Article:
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Finding True Peace In the Age of Technology Overload

Here is a truly shocking statistic: according to the latest research, 74% of young adults between the ages of 10 and 20 who were raised in the Church no longer identify as Catholic. What’s even more shocking is that the median age of disaffiliation has been declining significantly and just recently reached 13.

A large part of the problem is the near constant bombardment of texts, snaps, and tweets that today’s young people are surrounded with. Incredibly, nearly 4 in 10 millennials report actually interacting more with their smartphones than with their loved ones. It’s no wonder they have trouble connecting with a deep search for beauty and truth when they have become so addicted to their phones that they refuse to sleep more than a few feet away from them.

But it isn’t just the millennials and Gen Z’ers; thanks to our societal addiction to technology, the average office worker now checks their email inbox 30 times every hour and the average smartphone user picks up their device over 210 times a day, causing our collective human attention span to have decreased by more than 30% since 2000 (to less than that of a goldfish).

So, what do we do? Collectively admit that enough is enough; that it’s time to roll back the clock on technological innovation; throw out our smart phones; and disconnect our wifi routers? Unfortunately, I’m not sure that’s an outcome we can bank on solving the problem.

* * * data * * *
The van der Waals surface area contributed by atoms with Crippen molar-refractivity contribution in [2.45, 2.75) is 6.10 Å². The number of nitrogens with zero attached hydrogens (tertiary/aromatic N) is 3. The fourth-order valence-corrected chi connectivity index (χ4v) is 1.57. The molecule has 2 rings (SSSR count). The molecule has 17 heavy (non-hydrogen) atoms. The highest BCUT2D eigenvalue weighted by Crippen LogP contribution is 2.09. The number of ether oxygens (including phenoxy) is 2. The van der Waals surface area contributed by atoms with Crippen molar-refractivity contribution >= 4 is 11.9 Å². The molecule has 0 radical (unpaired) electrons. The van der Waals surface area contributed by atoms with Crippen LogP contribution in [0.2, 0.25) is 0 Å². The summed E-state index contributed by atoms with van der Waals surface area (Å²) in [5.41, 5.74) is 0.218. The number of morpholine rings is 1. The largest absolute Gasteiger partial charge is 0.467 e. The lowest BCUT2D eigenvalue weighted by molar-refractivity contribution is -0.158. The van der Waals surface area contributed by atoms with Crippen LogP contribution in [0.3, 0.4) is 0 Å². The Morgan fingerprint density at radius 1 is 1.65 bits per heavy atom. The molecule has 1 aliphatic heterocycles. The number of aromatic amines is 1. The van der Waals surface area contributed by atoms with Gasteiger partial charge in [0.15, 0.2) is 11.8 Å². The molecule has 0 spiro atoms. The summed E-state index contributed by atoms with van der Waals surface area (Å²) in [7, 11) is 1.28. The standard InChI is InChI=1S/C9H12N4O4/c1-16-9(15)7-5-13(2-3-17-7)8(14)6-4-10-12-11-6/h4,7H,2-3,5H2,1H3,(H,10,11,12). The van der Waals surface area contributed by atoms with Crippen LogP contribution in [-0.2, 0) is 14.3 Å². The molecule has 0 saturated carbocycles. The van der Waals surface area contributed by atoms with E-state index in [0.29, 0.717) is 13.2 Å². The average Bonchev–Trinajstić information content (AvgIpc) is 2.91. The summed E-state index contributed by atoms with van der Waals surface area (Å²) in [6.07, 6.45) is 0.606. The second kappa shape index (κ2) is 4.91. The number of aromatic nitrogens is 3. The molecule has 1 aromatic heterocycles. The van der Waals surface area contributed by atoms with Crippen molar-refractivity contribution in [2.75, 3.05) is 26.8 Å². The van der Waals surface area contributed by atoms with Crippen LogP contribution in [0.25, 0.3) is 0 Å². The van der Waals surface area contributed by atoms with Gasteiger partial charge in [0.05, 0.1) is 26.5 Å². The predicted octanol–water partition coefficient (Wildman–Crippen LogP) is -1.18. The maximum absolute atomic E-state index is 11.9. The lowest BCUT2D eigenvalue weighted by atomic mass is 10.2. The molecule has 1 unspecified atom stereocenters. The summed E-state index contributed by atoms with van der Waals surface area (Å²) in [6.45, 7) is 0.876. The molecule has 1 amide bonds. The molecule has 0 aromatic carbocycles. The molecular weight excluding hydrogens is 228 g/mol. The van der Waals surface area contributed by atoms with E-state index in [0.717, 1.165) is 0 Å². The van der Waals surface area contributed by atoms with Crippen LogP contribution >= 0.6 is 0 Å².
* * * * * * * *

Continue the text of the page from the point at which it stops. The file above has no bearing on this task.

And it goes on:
The good news is that there has been a push to fight back against the increasing levels of anxiety and depression that come with technological dependency. One particularly popular solution, the practice of “mindfulness”, has become quite the buzzword in places like Silicon Valley. According to mindful.org, “Mindfulness is the basic human ability to be fully present, aware of where we are and what we’re doing, and not overly reactive or overwhelmed by what’s going on around us.” Sounds great! Sign me up! There’s just one problem…

Increasingly, more and more young people have pursued this idea of “mindfulness” outside of the traditions of the Church through secular pseudo-spiritual practices, replacing Mass with yoga and meditation classes. As a result, there has been a large movement of people leaving the institutional church for the self-ascribed “Spiritual But Not Religious” life.

But do those looking for a mindful or spiritual experience really need to look outside of the Church?

Of course not!

As it turns out, there is 2,000 years of Church tradition filled with a rich history of contemplative religious practices. From the early desert mothers and fathers, to the Benedictines and Franciscans, to the Ignatians and beyond, contemplative approaches to prayer have been a core foundation of the church militant’s effort to know and love God from the beginning. Practices like Lectio Divina, the Rosary, and the Examen are often as core to the lives of Saints as is the holy sacrifice of the Mass.